Three Phases of Testing Central to Developments’ Energy Savings
GAINESVILLE, GA / ACCESSWIRE / July 14, 2021 / Gainesville Housing Authority (GHA) and Collaborative Housing Solutions have completed Midtown Villages, a $25 million redevelopment comprised of 200 units in 54 buildings on 6 properties, that received Low Income Housing Tax Credits (LIHTC). The property is managed by Columbia Residential.
Midtown Villages at Melrose in Gainesville, Georgia. Redeveloped by Gainesville Housing Authority (GHA) and Collaborative Housing Solutions.
SK Collaborative, a green building consulting firm based in Decatur, GA, just wrapped up two years of inspections and performance testing, leading to the development’s recent certification under the National Green Building Standard (NGBS).
“This is one of the most complicated developments I’ve ever done in my life,” said Richelle Patton, Collaborative Housing Solutions Founder. “It is six different sites, that are all originally public housing sites. We’re the first project in Georgia to combine National Housing Trust Fund dollars (NHTF) and LIHTCs.” The NHTF is a federal program funded through the Department of Housing and Urban Development and administered here through the Georgia Department of Community Affairs (DCA).
The buildings are made of CMU (concrete masonry unit) with some dating back to 1951. Patton said the $25 million renovation updated everything from the electric service and flooring to windows and roofs. “We’re trying to change the face of what people may think public housing looks like, by rebranding and showing how beneficial and attractive affordable housing can be for communities,” said Patton.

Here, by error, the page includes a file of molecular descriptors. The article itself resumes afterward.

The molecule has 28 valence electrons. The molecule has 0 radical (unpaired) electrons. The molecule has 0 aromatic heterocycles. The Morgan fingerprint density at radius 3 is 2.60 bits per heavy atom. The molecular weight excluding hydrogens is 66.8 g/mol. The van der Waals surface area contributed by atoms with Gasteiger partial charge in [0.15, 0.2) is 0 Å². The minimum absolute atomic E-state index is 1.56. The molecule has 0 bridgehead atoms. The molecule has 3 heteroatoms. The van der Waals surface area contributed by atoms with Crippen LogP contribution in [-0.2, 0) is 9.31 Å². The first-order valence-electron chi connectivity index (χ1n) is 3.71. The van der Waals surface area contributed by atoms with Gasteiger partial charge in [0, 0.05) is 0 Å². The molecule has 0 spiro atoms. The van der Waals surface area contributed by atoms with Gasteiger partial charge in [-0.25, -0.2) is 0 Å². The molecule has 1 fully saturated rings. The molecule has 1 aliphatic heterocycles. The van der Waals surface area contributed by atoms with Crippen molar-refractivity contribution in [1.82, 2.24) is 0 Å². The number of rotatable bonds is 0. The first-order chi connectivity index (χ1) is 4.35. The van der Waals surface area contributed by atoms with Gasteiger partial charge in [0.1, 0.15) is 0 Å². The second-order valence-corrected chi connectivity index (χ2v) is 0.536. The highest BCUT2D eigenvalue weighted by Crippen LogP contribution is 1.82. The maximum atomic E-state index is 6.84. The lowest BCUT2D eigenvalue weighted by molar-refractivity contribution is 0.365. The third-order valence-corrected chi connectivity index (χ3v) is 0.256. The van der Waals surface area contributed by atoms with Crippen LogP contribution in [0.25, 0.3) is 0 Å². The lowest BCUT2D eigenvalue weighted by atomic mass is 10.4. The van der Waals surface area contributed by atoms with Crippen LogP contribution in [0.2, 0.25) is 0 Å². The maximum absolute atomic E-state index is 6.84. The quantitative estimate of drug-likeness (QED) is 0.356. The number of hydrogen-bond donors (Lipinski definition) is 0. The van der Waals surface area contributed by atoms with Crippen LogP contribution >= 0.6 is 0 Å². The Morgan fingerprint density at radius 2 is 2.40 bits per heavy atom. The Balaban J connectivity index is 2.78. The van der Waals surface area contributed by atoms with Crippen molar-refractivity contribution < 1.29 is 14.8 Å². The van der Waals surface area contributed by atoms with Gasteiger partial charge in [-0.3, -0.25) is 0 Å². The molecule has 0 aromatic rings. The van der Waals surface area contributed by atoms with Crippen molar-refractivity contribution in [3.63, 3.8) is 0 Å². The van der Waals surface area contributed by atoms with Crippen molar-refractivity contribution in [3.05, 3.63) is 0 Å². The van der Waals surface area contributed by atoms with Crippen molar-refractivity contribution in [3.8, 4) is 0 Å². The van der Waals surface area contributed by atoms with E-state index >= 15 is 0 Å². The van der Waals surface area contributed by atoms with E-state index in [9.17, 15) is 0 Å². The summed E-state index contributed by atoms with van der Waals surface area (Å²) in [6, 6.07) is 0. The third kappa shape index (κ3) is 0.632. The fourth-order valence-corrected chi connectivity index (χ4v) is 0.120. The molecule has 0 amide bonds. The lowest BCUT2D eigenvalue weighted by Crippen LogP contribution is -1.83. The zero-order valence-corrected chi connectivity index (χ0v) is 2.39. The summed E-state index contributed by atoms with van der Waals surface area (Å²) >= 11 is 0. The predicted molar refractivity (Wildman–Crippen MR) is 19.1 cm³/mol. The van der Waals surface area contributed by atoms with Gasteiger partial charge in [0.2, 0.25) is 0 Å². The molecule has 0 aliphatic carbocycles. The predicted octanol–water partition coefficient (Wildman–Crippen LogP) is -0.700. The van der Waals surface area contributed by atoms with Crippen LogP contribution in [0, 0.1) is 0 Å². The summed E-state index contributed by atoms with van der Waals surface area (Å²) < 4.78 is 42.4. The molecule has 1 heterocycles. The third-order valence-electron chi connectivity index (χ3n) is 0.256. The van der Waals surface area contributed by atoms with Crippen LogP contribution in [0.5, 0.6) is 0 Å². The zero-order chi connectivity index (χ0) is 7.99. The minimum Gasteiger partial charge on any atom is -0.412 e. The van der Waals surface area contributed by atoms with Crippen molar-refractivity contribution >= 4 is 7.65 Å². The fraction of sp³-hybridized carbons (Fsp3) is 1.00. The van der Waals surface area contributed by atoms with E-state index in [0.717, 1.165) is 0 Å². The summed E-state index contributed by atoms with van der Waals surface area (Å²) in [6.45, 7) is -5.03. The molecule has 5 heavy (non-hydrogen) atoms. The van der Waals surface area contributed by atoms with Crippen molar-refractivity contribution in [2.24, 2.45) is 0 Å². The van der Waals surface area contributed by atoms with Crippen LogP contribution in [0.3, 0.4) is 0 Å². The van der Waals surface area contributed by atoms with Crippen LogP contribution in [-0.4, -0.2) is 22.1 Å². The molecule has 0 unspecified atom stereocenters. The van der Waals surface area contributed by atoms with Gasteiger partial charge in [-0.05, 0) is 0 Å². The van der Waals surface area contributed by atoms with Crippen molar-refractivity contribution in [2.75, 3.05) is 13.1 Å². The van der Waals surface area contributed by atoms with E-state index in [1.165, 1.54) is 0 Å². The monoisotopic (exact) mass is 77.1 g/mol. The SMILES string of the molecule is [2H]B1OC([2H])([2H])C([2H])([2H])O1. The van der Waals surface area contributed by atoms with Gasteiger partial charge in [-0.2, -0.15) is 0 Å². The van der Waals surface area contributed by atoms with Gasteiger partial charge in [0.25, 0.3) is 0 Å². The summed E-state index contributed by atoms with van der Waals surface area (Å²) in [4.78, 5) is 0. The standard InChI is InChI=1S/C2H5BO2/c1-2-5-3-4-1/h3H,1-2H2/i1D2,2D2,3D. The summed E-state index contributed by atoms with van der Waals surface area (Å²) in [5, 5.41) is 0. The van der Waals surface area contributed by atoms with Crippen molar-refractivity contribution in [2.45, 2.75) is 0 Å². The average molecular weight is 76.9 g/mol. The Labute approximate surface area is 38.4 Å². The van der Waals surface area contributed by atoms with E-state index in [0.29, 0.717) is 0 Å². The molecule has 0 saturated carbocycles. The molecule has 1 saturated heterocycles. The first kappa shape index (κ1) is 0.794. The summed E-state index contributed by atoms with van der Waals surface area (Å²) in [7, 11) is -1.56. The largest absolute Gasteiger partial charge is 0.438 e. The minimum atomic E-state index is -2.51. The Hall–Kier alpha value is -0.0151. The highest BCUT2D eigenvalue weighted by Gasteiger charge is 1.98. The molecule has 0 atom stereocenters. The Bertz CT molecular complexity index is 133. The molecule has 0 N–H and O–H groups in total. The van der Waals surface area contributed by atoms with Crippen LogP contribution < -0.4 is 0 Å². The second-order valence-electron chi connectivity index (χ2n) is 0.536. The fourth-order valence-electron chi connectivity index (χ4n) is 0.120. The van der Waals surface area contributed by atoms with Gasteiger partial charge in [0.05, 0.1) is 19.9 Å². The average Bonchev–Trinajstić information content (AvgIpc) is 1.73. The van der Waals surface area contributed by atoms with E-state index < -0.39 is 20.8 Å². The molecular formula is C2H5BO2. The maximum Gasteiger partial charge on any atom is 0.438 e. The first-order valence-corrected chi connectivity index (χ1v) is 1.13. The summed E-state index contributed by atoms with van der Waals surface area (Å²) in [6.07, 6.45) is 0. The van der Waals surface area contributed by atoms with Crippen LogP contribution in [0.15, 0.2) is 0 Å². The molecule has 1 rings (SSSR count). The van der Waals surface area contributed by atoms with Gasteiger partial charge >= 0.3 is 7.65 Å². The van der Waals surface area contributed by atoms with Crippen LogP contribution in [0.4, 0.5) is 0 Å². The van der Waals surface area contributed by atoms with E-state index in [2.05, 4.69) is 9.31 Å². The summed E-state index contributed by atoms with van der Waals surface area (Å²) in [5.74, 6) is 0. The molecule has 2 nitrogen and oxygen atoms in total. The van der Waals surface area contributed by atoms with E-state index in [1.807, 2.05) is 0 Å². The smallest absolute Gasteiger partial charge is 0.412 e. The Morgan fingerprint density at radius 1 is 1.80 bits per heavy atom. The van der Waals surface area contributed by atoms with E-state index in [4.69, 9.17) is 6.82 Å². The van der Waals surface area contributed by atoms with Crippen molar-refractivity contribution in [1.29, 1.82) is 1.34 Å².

Midtown Villages kitchen – before (left) and after (right) renovation.
Keeping Cool and Comfortable
But what may be the most noticeable improvement, especially because of Georgia’s hot summers, is air conditioning. Brand new HVAC was added to the buildings at a cost of $2.7 million or $13,500 per unit. “Prior to our renovation, our residents did not have central air conditioning,” said Beth Brown, GHA Executive Director. “So this is huge for them! Even with the central heating and air systems, they have seen a reduction in utility costs.”
What’s made that possible is a focus on duct and air sealing. The DCA’s Qualified Allocation Plan requires a 20 percent reduction in duct and envelope leakage. “We measure the duct leakage and the envelope leakage before the renovation even starts, then we measure at the final inspection to verify the improvements,” said Joe Baumann, SK Collaborative Multifamily Program Manager. Because DCA also requires green building certification, the SK Collaborative team also performed inspections both during and following construction. “Those mid-construction inspections are worth their weight in gold because we have an opportunity to give them feedback. If any issues are identified, it’s much easier to address them mid-construction rather than waiting until after the final inspection.”
Doing the inspections, especially with the onset of COVID-19, was difficult because residents had to be moved out – then back into their homes. “It was a logistical nightmare, especially with 54 buildings. Working with the team, we finally made it happen last week,” said Baumann.